In addition, the causes of urban housing inequity could be explained by the dual mechanisms of the emerging housing market and the persisting socialist institution [19][20] (Figure 1). Prior to the economic reform and opening-up in 1978, China’s urban housing system was a welfare system that relied on unified national construction and low rent distribution [21][22]. This system had a strong constraint on urban spatial layout and social differentiation. After the economic reform and opening-up, China’s urban housing reform transformed access to housing from a socialist administrative allocation system to a more market-oriented housing development and consumption system [20][23]. The abolition of welfare housing policy provision in 1998 was a paramount milestone in Chinese urban housing reform, which shaped a market-oriented urban housing provision system [24]. Since then, the goal of housing commercialisation has provided Chinese urban households with the opportunity to choose their suitable houses and living environments [19]. Individuals with higher political status, better socioeconomic conditions and the possession of organisational resources and power were more likely to have access to superior living conditions [25][26]. The combined action of power and the market accelerates the division of urban housing space and gives way to the stratification process of housing space [27]. Accordingly, this historical process not only reveals China’s economic transformation and massive urbanisation process, but also affects residents’ well-being.
Figure 1. The change of housing policy in China includes five stages: (a) 1978–1978: housing development was relatively slow, low-rent welfare housing allocation, (b) 1978–1988: exploration and experimentation in housing allocation, (c) 1988–1998: housing distribution reform was gradually carried out, (d) 1998–2016: monetisation of housing allocation and establishment of housing security system and (e) 2016–present: deepening housing system reform.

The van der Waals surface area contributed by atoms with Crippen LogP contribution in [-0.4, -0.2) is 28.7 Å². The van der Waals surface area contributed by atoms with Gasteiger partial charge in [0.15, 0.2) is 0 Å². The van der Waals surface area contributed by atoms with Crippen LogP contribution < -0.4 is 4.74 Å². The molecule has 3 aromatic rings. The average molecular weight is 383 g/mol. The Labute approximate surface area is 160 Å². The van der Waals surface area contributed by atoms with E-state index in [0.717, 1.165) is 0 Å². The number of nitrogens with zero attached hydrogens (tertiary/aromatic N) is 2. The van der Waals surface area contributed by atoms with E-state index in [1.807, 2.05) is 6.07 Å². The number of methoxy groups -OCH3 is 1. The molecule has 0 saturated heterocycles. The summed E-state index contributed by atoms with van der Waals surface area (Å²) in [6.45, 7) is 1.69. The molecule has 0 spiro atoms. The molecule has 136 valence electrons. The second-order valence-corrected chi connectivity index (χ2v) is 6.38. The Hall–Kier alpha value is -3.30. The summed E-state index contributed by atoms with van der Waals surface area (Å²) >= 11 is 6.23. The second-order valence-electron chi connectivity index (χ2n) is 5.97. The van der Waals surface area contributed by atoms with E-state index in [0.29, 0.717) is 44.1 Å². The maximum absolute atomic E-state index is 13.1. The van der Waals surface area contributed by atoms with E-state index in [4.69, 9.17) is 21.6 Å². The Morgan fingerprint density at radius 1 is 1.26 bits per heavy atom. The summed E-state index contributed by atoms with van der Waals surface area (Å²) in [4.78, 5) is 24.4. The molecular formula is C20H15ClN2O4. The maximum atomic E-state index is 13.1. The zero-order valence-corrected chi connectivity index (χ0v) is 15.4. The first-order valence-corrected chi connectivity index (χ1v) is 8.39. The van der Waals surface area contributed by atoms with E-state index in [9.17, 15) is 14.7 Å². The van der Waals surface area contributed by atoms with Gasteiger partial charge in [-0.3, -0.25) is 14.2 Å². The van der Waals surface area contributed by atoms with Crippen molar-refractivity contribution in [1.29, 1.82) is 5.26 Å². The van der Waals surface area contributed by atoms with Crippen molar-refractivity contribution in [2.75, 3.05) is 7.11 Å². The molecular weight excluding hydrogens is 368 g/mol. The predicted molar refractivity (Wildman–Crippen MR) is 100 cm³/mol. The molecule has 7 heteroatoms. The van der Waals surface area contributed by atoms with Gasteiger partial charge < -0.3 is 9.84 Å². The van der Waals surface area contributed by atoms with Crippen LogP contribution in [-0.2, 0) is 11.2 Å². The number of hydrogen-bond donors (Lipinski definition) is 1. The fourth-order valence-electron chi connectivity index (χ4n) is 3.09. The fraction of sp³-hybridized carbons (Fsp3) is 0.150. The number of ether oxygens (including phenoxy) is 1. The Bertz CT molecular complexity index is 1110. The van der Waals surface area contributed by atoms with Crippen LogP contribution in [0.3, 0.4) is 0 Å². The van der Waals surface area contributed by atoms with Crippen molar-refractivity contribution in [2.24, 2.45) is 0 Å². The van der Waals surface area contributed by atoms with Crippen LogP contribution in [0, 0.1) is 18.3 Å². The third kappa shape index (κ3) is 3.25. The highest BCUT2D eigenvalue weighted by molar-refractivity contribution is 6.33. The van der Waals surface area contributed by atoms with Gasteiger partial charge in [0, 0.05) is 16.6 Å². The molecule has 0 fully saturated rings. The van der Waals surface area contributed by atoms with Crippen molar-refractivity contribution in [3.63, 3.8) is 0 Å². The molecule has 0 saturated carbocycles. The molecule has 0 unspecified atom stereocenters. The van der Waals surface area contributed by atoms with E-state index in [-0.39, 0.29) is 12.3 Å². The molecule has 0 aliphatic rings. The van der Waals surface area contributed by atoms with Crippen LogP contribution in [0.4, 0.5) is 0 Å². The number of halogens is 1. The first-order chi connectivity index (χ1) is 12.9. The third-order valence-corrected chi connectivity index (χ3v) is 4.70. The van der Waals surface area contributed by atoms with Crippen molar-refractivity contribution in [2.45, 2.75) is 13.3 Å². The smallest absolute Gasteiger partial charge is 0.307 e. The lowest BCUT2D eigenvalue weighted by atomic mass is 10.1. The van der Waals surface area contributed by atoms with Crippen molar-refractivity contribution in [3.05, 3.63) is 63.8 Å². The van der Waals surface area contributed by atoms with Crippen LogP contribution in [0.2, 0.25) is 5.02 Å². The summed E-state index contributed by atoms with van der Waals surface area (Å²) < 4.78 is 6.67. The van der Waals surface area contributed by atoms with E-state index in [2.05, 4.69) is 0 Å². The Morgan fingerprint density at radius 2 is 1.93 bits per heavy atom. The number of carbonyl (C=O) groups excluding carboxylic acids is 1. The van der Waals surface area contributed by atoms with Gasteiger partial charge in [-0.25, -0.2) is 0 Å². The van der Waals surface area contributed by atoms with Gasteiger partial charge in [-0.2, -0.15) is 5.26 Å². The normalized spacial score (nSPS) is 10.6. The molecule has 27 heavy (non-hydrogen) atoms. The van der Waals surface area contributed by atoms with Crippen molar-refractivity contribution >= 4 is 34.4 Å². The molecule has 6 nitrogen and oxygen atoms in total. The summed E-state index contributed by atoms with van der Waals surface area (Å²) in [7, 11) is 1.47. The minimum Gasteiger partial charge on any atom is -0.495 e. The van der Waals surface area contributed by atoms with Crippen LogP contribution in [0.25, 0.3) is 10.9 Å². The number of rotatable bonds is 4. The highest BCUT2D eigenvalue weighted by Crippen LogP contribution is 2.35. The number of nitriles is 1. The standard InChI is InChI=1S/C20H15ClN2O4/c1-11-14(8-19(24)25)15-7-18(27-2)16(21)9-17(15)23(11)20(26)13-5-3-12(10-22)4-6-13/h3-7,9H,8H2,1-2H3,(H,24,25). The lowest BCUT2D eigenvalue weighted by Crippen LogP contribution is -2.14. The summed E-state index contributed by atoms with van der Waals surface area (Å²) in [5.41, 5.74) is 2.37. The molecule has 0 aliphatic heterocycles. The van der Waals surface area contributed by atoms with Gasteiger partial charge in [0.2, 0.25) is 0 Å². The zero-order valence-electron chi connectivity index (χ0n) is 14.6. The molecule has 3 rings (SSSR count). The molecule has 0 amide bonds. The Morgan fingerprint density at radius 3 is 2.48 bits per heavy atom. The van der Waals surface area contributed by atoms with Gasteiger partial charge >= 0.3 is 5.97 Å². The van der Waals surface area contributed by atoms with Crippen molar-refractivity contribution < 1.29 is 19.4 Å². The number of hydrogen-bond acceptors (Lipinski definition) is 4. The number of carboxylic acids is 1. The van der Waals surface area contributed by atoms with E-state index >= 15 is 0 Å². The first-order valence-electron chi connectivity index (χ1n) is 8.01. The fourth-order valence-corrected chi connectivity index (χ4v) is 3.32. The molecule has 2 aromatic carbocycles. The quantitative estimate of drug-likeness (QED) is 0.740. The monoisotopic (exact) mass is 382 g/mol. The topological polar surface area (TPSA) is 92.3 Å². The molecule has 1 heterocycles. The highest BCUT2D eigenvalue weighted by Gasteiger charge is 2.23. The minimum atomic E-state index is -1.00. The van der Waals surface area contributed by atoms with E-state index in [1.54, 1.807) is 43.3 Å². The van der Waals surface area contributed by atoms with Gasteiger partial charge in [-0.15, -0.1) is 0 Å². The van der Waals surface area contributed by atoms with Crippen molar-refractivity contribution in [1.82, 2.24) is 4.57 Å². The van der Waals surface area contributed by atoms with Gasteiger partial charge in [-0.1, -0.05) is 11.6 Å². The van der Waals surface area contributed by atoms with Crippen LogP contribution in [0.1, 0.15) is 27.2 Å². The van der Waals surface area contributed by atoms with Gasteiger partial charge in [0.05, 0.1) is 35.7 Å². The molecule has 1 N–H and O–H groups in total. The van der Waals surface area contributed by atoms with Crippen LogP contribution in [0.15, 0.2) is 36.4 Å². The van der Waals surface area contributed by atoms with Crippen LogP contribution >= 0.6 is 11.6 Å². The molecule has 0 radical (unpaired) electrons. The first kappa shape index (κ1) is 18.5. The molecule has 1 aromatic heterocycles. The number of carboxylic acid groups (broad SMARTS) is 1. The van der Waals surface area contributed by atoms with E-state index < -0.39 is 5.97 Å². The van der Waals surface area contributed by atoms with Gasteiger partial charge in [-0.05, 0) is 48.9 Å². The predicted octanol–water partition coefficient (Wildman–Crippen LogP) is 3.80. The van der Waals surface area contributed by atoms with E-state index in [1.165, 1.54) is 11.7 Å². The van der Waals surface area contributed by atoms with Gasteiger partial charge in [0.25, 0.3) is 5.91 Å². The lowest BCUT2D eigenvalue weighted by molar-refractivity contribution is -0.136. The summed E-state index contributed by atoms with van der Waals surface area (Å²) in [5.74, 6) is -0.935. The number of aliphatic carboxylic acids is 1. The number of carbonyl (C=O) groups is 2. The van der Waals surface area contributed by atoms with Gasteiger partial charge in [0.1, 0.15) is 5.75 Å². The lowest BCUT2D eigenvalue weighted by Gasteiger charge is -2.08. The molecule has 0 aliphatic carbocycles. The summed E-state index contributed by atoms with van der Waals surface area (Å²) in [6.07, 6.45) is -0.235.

2. Accessibility and Capitalisation Effect of Public Service Facilities on Housing Prices

Housing prices are an external feature of the housing economy and are related to the indispensable public service facilities in urban space resources. High-priced clusters with higher public service accessibility are found in the central urban areas, whereas low-priced clusters with lower accessibility are concentrated in the urban fringes [13]. The distribution of transportation hubs [28][29], educational facilities [18][30], green spaces [31] and leisure facilities [32] has a capitalisation effect on housing prices, even in different social systems and backgrounds. It has been proven that the spatial distribution pattern of housing prices is affected by the diverse functions of multiple public service facilities [33][34], and a bivariate enhancement effect emerges when any two of these interact [35]. The spatial convenience of the high coverage rate of public service facilities may conflict with the housing price enhancement effect of a single facility in a region [36]. However, most previous studies have aimed to examine the impact of single type of public service on housing prices.
The impact of the quality of various public service facilities on housing prices has been explored to capture capitalisation [34][37]. The same type but different grades of public service facilities have different capitalisation effects on housing prices [38][39]. For instance, Wen et al. proved that adding one kindergarten within 1 km of the community increased housing prices by 0.3%, and the distance between housing and high schools or universities within 1 km increased housing prices by 2.737% or 0.904% in Hangzhou, China [40]. Thus, the research on housing prices could benefit from an integrated framework that considers the comprehensive capitalisation effect of the grade of various public service facilities as well as the surrounding environment on housing prices.

3. The Hedonic Price Model Is Rooted in Public Services Being Capitalised into Housing Prices